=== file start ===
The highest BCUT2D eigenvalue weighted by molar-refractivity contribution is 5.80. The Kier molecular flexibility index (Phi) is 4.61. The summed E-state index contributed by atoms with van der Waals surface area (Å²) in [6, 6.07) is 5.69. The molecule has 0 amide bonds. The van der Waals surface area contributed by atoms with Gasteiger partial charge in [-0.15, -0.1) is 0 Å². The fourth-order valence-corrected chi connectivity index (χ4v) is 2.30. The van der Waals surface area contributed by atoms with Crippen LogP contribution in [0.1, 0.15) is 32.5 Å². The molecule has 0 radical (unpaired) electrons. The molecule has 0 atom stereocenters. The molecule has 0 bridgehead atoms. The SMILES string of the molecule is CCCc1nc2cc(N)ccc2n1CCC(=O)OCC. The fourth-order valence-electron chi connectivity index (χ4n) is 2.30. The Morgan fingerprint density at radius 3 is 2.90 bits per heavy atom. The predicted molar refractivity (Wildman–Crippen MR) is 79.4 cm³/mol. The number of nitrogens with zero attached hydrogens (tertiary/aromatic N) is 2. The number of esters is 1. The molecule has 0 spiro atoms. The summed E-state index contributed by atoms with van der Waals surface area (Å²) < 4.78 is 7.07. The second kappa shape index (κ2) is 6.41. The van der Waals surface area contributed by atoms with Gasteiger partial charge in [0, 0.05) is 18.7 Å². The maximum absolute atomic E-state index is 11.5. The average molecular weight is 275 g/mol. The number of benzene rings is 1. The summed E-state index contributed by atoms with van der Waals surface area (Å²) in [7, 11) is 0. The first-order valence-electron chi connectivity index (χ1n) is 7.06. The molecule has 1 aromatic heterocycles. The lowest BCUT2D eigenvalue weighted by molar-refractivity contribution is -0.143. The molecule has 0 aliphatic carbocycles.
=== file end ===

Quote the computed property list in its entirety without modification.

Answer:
The highest BCUT2D eigenvalue weighted by molar-refractivity contribution is 5.80. The Kier molecular flexibility index (Phi) is 4.61. The summed E-state index contributed by atoms with van der Waals surface area (Å²) in [6, 6.07) is 5.69. The molecule has 0 amide bonds. The van der Waals surface area contributed by atoms with Gasteiger partial charge in [-0.15, -0.1) is 0 Å². The fourth-order valence-corrected chi connectivity index (χ4v) is 2.30. The van der Waals surface area contributed by atoms with Crippen LogP contribution in [0.1, 0.15) is 32.5 Å². The molecule has 0 radical (unpaired) electrons. The molecule has 0 atom stereocenters. The molecule has 0 bridgehead atoms. The SMILES string of the molecule is CCCc1nc2cc(N)ccc2n1CCC(=O)OCC. The fourth-order valence-electron chi connectivity index (χ4n) is 2.30. The Morgan fingerprint density at radius 3 is 2.90 bits per heavy atom. The predicted molar refractivity (Wildman–Crippen MR) is 79.4 cm³/mol. The number of nitrogens with zero attached hydrogens (tertiary/aromatic N) is 2. The number of esters is 1. The molecule has 0 spiro atoms. The summed E-state index contributed by atoms with van der Waals surface area (Å²) < 4.78 is 7.07. The second kappa shape index (κ2) is 6.41. The van der Waals surface area contributed by atoms with Gasteiger partial charge in [0, 0.05) is 18.7 Å². The maximum absolute atomic E-state index is 11.5. The average molecular weight is 275 g/mol. The number of benzene rings is 1. The summed E-state index contributed by atoms with van der Waals surface area (Å²) in [7, 11) is 0. The first-order valence-electron chi connectivity index (χ1n) is 7.06. The molecule has 1 aromatic heterocycles. The lowest BCUT2D eigenvalue weighted by molar-refractivity contribution is -0.143. The molecule has 0 aliphatic carbocycles.